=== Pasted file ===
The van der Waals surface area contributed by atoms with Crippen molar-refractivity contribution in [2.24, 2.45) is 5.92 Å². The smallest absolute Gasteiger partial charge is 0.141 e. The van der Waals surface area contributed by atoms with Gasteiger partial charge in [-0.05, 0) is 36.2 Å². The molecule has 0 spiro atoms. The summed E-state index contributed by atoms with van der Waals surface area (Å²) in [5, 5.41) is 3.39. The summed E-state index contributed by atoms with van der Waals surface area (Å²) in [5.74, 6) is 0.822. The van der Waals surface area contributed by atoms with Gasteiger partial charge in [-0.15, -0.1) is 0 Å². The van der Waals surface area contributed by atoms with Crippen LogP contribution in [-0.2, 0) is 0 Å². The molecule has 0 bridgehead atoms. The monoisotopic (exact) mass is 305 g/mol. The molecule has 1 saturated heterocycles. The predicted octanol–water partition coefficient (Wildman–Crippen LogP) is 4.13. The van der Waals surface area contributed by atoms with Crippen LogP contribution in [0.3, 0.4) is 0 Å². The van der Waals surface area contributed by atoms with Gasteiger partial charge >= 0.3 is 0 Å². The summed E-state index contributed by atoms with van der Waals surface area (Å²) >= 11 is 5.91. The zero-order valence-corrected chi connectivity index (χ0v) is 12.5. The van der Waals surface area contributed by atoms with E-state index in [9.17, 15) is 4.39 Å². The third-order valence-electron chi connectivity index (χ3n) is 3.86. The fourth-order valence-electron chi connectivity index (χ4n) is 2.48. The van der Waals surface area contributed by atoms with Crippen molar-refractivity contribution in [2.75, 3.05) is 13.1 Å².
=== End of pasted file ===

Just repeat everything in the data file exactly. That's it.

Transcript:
The van der Waals surface area contributed by atoms with Crippen molar-refractivity contribution in [2.24, 2.45) is 5.92 Å². The smallest absolute Gasteiger partial charge is 0.141 e. The van der Waals surface area contributed by atoms with Gasteiger partial charge in [-0.05, 0) is 36.2 Å². The molecule has 0 spiro atoms. The summed E-state index contributed by atoms with van der Waals surface area (Å²) in [5, 5.41) is 3.39. The summed E-state index contributed by atoms with van der Waals surface area (Å²) in [5.74, 6) is 0.822. The van der Waals surface area contributed by atoms with Gasteiger partial charge in [-0.15, -0.1) is 0 Å². The van der Waals surface area contributed by atoms with Crippen LogP contribution in [-0.2, 0) is 0 Å². The molecule has 0 bridgehead atoms. The monoisotopic (exact) mass is 305 g/mol. The molecule has 1 saturated heterocycles. The predicted octanol–water partition coefficient (Wildman–Crippen LogP) is 4.13. The van der Waals surface area contributed by atoms with Crippen LogP contribution in [0.3, 0.4) is 0 Å². The van der Waals surface area contributed by atoms with Gasteiger partial charge >= 0.3 is 0 Å². The summed E-state index contributed by atoms with van der Waals surface area (Å²) >= 11 is 5.91. The zero-order valence-corrected chi connectivity index (χ0v) is 12.5. The van der Waals surface area contributed by atoms with E-state index in [9.17, 15) is 4.39 Å². The third-order valence-electron chi connectivity index (χ3n) is 3.86. The fourth-order valence-electron chi connectivity index (χ4n) is 2.48. The van der Waals surface area contributed by atoms with Crippen molar-refractivity contribution in [2.75, 3.05) is 13.1 Å².